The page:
Artisan juice made with açaí, the fruit of a palm that grows in the rainforests of northern Brazil, could be a major source of infection with Trypanosoma cruzi, the parasite that causes Chagas disease, two studies suggest.
The disease affects around eight million people worldwide, according to the World Health Organization (WHO), and is transmitted by triatomine bugs – blood-sucking insects known by several different names in Latin America (chinche, chirimacha and barbero, among others).
Symptoms of the disease can appear in the first months after the infection, but most people do not show signs of the disease, which makes early diagnosis difficult. When the disease evolves to the chronic phase it can cause cardiac and digestive complications.
The new studies suggest that people can become infected by consuming açaí when the insect vector, or its feces, are accidentally mixed with the fruit while blending the juice.
The fruit comes into contact with the vector during processing and storage: while kept in open baskets, the açaí fruit ferments and generates carbon dioxide, which attracts the triatomine insect.
One of the papers, published this month in Emerging Infectious Diseases, studied ten individuals in the cities of Manaus and Labrea, in the Brazilian state of Amazonas, who had symptoms of fever, headaches and general weakness.
The researchers found that these patients were infected with the same varieties of parasite found in artisan açaí juice they had consumed days earlier.
“The findings reinforce the hypothesis that in the Amazon region, açaí juice prepared by hand is one of the sources of infection by the parasite,” says Marcus Lacerda, a physician at the Tropical Medicine Foundation in Manaus, and one of the authors of the study.
Another study, published in the magazine Memórias do Instituto Oswaldo Cruz, confirms that the growth of Chagas disease in Pará, one of the country’s highest açaí juice-consuming states, is associated with the harvest season of the fruit between August and December.
This conclusion was based on analysis of the state records from Brazil’s Information System for Notifiable Diseases (SINAN), between 2000 and 2016. During this period, 16,807 cases of Chagas disease were reported, and 2,030 of them were confirmed. Most of the confirmed cases occurred during the second half of each year.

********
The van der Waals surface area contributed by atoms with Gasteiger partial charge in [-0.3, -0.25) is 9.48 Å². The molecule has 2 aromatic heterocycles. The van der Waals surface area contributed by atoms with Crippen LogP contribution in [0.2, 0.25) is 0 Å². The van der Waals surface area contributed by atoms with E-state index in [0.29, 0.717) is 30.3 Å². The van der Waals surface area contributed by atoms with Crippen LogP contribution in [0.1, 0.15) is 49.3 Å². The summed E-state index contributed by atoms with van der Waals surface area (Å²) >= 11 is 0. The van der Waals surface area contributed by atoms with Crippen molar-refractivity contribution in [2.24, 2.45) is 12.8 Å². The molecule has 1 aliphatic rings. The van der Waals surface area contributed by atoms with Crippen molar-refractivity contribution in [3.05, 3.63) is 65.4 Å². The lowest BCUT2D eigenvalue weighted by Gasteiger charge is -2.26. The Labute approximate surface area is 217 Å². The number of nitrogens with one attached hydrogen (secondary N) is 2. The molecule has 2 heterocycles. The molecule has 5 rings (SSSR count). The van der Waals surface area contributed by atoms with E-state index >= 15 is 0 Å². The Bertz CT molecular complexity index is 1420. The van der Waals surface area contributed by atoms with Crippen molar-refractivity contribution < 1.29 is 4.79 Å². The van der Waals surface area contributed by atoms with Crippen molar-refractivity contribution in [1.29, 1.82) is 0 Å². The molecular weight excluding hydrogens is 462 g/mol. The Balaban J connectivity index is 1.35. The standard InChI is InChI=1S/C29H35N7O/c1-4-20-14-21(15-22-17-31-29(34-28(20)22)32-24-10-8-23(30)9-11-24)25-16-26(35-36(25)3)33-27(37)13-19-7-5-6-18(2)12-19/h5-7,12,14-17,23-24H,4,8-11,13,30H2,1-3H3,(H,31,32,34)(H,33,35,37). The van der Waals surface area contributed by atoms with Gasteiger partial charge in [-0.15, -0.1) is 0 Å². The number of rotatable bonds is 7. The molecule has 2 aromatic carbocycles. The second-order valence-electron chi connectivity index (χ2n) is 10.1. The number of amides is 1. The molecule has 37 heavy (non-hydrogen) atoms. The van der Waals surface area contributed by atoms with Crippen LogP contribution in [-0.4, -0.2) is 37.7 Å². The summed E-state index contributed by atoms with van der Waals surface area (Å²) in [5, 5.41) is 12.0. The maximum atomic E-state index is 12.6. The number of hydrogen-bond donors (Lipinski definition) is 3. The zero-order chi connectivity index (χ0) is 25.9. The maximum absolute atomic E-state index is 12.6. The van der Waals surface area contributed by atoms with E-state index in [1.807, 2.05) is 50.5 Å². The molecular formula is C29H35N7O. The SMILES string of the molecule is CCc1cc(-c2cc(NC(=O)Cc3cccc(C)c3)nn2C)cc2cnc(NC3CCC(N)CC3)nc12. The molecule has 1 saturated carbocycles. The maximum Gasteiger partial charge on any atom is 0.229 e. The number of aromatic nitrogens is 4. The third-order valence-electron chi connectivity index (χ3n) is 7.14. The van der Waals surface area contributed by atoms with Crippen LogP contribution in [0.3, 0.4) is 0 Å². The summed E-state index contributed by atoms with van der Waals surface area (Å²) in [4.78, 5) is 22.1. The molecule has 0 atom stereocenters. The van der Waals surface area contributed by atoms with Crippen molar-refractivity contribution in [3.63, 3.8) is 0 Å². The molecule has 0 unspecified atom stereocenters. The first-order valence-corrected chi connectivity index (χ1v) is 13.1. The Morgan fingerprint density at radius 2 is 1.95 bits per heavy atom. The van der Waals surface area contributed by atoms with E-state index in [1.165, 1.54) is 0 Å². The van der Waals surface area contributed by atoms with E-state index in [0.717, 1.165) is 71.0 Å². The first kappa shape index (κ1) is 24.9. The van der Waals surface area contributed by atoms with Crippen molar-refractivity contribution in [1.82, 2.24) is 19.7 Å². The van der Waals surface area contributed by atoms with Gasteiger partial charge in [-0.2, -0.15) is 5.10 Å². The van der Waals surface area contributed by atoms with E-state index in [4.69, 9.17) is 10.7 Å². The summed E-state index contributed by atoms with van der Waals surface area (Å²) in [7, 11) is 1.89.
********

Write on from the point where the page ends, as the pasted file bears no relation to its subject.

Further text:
Juliana de Meis, immunologist of the Oswaldo Cruz Institute (IOC-Fiocruz), in Rio de Janeiro, says that further analysis of the data suggests that oral transmission increased much more than other infection routes in that period. De Meis believes that this new study adds to evidence that açaí is one of the main sources of infection by T. cruzi in the region.
According to the Brazilian Institute of Geography and Statistics, 54 per cent of the national production (800,000 tons of açaí per year) comes from 13,000 producers in the state of Pará.
In Belém, the capital of Pará, it is estimated that 200,000 liters of açaí are consumed per day during harvest season – double the quantity consumed in other seasons. This makes it the second most consumed food in the city during that season.
Part of the local production is exported to other regions of Brazil, and further afield to the United States and European countries.
Chagas disease is one of the major health problems facing countries and states in the Amazon region, causing disability in infected people and more than 10,000 deaths per year.
Cases of the disease are growing systematically, says the second study, specifically in Brazil’s Northern Region. According to the 2015 epidemiological bulletin of the country’s Ministry of Health, 812 cases of oral transmission of Chagas disease were confirmed in the state of Pará between 2000 and 2013.
“However, everything indicates that these numbers are an underestimate”, points out De Meis.
For Angela Junqueira, a biologist at the Laboratory of Parasitic Diseases of IOC-Fiocruz, açaí juice contamination can be avoided by appropriate handling of the fruit, including dipping the fruit in boiling water for ten seconds and then spraying them with cold water.
“Although this procedure has been mandatory since 2012, the practice has not been used in the region”, she said.
Junqueira says the risks of disease transmission through açaí consumption outside of the northern region are low, because juice exported to other regions or countries undergo mandatory pasteurization.
“In the Northern Region it is essential to invest in training of physicians and microscopy specialists so that they can identify the symptoms and make early lab diagnosis.” she suggests.
“It is also necessary to focus on staff training so that they adopt good management practices during the processing of açaí, such as covering the baskets and blenders, and washing the fruit with boiling water”, says Junqueira, adding that the fruit is important for the local economy and diet.
This article appeared originally in SciDev.Net http://www.scidev.net